“404 error” refers to the error code your browser displays when it can’t find what you’re looking for. Your browser will always look for the URL entered, regardless of whether it exists. If it doesn’t find anything, you’ll see an error.

Another reason for mysterious 404 errors for existing content is a missing or corrupt .htaccess file.

If you installed a new plugin, created a new custom post type, or registered a custom taxonomy, then accessing the new URL may result into a 404 error because your .htaccess file is not updated.

These are just few of the many possible reasons that may cause existing content to show 404 errors.

The harm caused by the 404 error for your site

It sounds like a hassle, but 404 errors can have serious negative repercussions, such as :

  • They’re highly frustrating: In a lot of cases, your visitors might not be able to differentiate between your site being down and a 404 error. It means they might keep trying to access the same page and become frustrated
  • It makes you look unprofessional: No one enjoys running into a “broken” site. Even if the 404 error isn’t your fault, it can impact how your visitors perceive you.
  • An increased bounce rate. Some people will leave your site immediately after running into this error, which will increase your bounce rate and affect your Search Engine Optimization (SEO).


Use FTP Client

Uploading Media Files in Bulk

WordPress doesn’t recognize media files in the Media Library that were uploaded from anywhere other than Media Library or via the Add Media button. This means that when you upload media files through the FTP client to your site’s Uploads folder then they won’t appear in the Media Library.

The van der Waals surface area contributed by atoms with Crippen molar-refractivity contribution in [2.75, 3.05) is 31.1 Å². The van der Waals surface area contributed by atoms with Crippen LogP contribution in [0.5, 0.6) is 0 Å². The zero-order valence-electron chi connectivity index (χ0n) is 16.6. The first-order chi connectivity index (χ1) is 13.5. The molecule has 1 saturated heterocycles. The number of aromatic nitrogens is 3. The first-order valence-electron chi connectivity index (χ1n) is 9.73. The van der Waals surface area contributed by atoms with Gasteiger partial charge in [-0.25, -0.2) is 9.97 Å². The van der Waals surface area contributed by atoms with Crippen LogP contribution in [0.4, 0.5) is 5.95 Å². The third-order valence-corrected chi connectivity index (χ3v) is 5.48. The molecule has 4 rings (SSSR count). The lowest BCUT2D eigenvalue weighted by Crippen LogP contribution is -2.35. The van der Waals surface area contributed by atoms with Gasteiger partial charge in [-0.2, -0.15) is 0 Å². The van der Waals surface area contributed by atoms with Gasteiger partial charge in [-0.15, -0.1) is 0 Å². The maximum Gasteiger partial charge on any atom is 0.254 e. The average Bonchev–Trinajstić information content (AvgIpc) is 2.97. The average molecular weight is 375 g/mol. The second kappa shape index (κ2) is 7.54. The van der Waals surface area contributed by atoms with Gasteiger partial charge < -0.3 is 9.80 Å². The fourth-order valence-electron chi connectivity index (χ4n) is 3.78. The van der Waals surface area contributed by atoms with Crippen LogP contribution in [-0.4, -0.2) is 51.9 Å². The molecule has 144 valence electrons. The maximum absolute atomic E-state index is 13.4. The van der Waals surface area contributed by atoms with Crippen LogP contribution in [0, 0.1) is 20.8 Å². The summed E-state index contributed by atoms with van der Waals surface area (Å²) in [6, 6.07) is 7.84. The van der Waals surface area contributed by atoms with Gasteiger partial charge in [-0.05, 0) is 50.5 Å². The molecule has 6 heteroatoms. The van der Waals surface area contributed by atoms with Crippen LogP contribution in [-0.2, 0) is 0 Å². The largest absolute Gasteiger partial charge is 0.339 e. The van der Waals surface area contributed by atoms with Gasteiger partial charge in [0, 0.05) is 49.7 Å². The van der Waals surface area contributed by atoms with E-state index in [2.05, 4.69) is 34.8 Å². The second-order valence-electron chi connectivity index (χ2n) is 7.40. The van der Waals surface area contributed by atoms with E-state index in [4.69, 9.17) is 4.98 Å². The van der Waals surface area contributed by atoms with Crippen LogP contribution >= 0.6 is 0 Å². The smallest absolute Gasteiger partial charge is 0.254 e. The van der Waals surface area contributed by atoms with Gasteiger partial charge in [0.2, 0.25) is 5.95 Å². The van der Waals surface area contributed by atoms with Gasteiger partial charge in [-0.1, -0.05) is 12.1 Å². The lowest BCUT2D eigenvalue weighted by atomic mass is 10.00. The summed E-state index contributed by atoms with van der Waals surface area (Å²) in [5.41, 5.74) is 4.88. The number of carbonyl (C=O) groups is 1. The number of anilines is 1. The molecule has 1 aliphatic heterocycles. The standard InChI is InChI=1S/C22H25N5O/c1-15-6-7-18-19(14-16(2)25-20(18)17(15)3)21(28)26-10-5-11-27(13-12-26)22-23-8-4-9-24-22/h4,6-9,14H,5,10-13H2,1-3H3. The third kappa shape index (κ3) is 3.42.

Upload Files

However, WordPress needs certain files and folders in specific locations to work properly. This means you cannot just upload a file anywhere. You need to know where to upload a file in your WordPress site.

For example, if you want to manually upload a plugin to your WordPress website. Then first you will need to download the plugin to your computer.

After that you will need to unzip the plugin file. Inside the zip file, you will find the plugin folder. WordPress looks for plugins in the /wp-content/plugins/folder.

You will first need to go to /wp-content/plugins/folder in the Remote site column. After that you can upload the plugin folder from your computer to your website.

Use FTP Client- p4

Once you have uploaded the plugin, you need to visit the plugins page inside your WordPress admin area to activate the plugin.

Similarly, if you wanted to upload a premium theme to your website, you will first download and unzip the theme folder on your computer. After that, you can upload it to /wp-content/themes/folder on your website.

FTP is not just used to upload files from your computer to your WordPress website. It can also be used to download files from your website and edit them.

Simply right-click on the files or folders you want to download under the “Remote Site” column and click on the download button.


You can also use FTP to backup all WordPress files. Simply select all files and folders and download them to your computer.

However, keep in mind that this is just the backup of your WordPress files, and it doesn’t include your content (Database). If you want to backup content as well, then you can do so by creating a manual backup of your WordPress database.

Managing File Permissions in FileZilla

Another task that is commonly managed via FTP is changing file and directory permissions. To change file or directory permissions navigate to the directory or file you wish to manage, right-click to open the contextual menu, and select File permissions…from the bottom of the menu.

Adjust permissions using the checkboxes or by entering a numeric value in the appropriate field. Click Ok and new permissions will take effect.

Editing a Website File via FTP

One of the most common WordPress FTP tasks is to open and edit wp-config.php. To do this, first, locate the file. In a standard WordPress installation, you’ll find it in your website’s root directory.

Use the local site section of FileZilla to locate your computer’s desktop, and then drag the wp-config.php file from the web server to your desktop. This will copy the file to your desktop.